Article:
• Barely a sixth of Brits aged 25-to-34-year-olds still live with parents, compared to nearly two-thirds in other parts of Europe
  • Research conducted by iHus analyses data from the UK, Europe and USA
  • Follows revelation that Brits are increasingly ditching care homes to provide ‘closer care’ to elderly parents

Just 16.1% of Brits aged 25-34 still live with their parents, compared to more than 50% in other parts of Europe.

The research, conducted by iHus, the UK’s champion of multi-generational living, analyses and compares recent data published by the UK ONS, Eurostat and the US Census Bureau.

The European country with the highest percentage of young people remaining with parents is Croatia, where 62.0% of 25-to-34-year-olds live at home, closely followed by Greece (57.8%) and Slovakia (56.4%).

At the other end of the scale, just 4% of young people in Denmark remain with their parents during the same period of their lives, with other Scandinavian nations such as Finland (4.8%) and Sweden (5.7%) show similar trends.

The figure in the USA is very similar to the UK, at 14.7%, while young citizens in Ireland (22.8%), Portugal (45.6%), Spain (46.1%) and Italy (49.5%) all prefer to live at home for longer.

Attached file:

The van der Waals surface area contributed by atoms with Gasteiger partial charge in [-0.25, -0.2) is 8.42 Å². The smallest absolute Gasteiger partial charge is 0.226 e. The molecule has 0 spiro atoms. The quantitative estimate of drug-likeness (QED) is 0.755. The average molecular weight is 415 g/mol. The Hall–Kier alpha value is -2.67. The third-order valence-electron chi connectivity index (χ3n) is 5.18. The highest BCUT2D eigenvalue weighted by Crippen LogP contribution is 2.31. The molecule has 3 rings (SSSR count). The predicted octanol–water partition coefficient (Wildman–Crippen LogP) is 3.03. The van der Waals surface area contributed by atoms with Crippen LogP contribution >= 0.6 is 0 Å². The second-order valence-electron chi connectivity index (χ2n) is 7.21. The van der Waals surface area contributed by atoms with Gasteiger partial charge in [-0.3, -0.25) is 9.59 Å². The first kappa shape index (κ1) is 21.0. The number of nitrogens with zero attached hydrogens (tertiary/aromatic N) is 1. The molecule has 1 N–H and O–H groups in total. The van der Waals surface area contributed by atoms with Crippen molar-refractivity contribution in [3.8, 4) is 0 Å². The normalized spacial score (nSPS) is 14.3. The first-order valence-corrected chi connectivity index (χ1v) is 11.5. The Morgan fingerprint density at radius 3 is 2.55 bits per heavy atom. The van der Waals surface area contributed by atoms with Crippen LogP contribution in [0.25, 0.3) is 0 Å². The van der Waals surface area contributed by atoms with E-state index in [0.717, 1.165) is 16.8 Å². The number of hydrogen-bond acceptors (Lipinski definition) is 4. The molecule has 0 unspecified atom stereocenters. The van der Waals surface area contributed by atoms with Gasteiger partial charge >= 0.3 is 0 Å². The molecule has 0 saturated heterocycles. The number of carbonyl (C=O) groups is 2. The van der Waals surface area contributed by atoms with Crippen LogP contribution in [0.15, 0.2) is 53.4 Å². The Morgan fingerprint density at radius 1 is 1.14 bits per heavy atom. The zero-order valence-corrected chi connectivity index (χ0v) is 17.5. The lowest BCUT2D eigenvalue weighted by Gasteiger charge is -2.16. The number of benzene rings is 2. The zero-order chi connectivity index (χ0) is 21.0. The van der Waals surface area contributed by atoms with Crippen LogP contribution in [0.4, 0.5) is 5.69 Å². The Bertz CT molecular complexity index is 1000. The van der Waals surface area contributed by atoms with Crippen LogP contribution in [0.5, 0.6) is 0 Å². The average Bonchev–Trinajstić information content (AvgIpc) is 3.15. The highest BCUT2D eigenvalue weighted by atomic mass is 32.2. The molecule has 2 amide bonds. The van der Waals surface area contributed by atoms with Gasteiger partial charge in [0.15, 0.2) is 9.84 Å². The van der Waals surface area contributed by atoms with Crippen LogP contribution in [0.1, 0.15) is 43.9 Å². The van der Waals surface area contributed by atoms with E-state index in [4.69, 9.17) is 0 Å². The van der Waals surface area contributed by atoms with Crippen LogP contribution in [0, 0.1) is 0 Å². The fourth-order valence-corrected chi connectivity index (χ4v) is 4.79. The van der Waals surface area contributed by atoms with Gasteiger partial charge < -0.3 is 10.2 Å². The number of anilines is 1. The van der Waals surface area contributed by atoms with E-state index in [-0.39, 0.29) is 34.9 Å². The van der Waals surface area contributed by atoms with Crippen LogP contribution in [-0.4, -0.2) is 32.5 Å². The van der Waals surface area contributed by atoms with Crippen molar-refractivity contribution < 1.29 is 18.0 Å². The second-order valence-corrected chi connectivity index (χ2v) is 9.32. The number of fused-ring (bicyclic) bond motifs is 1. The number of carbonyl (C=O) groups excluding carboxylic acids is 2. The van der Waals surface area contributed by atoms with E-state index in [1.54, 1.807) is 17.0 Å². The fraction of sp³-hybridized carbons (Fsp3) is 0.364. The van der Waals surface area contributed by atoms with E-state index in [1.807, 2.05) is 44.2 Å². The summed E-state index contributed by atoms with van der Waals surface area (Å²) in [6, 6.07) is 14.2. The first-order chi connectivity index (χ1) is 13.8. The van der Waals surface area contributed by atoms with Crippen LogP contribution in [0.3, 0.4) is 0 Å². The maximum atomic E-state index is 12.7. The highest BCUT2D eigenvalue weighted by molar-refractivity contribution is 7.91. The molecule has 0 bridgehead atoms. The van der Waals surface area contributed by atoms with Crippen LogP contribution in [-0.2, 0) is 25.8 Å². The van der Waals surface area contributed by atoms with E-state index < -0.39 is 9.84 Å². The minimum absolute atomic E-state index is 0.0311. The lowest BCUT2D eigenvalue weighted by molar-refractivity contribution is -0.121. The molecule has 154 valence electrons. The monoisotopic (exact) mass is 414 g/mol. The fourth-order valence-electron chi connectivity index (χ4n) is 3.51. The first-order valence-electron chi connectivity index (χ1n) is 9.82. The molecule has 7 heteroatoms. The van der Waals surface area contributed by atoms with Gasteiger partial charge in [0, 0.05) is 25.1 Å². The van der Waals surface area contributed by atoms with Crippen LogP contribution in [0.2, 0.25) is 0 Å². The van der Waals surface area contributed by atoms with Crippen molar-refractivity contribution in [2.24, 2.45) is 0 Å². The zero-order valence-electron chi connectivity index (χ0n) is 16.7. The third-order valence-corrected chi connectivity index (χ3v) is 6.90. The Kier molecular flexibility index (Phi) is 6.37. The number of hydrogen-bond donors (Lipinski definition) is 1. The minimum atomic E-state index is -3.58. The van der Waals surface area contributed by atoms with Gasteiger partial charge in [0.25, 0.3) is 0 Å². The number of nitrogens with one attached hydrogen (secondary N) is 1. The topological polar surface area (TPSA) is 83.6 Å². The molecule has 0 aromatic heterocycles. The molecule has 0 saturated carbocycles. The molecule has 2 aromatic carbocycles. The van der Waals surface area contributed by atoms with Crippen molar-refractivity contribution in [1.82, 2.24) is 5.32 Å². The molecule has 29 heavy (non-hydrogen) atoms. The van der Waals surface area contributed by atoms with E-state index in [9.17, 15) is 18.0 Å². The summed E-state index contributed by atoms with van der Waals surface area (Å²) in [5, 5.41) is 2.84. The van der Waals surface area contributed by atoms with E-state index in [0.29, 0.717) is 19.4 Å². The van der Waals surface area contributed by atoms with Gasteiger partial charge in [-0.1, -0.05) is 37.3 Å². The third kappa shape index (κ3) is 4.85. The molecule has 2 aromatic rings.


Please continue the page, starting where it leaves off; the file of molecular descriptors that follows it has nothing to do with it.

The research demonstrates the enduring, significant cultural differences between countries where multi-generational living is concerned.

It follows data published by iHus last year that shows a growing number of Brits favour a multi-generational solution for elderly care.

21% say they would prefer to provide care for aging parents themselves, in their own home, rather than use a care home, while 13% would most like to build an annexe adjacent to their own home for an elderly parent to live in. 

Recent data from Aviva supports this trend of providing ‘closer care’, with one in three UK homes now multi-generational, equating to 9 million total households.

Reacting the data, iHus chief executive Trevor Smeaton said: “It’s fascinating to discover the major cultural differences, and similarities, between countries in Europe where kids living with parents is concerned.

“Despite rising house prices in the UK and the difficulties faced by young people buying their first property, Brits are among the youngest in Europe to fly the next and move out of their parents’ home.

“However, later in life, Brits increasingly favour providing care to elderly parents themselves, and either moving mum and dad back in, or building a space for them close by, instead of using a care home.

“In cash terms, the average weekly cost of providing care to adults has risen to £1,399, which is why our work to promote independent, multi-generational living has become ever more important.”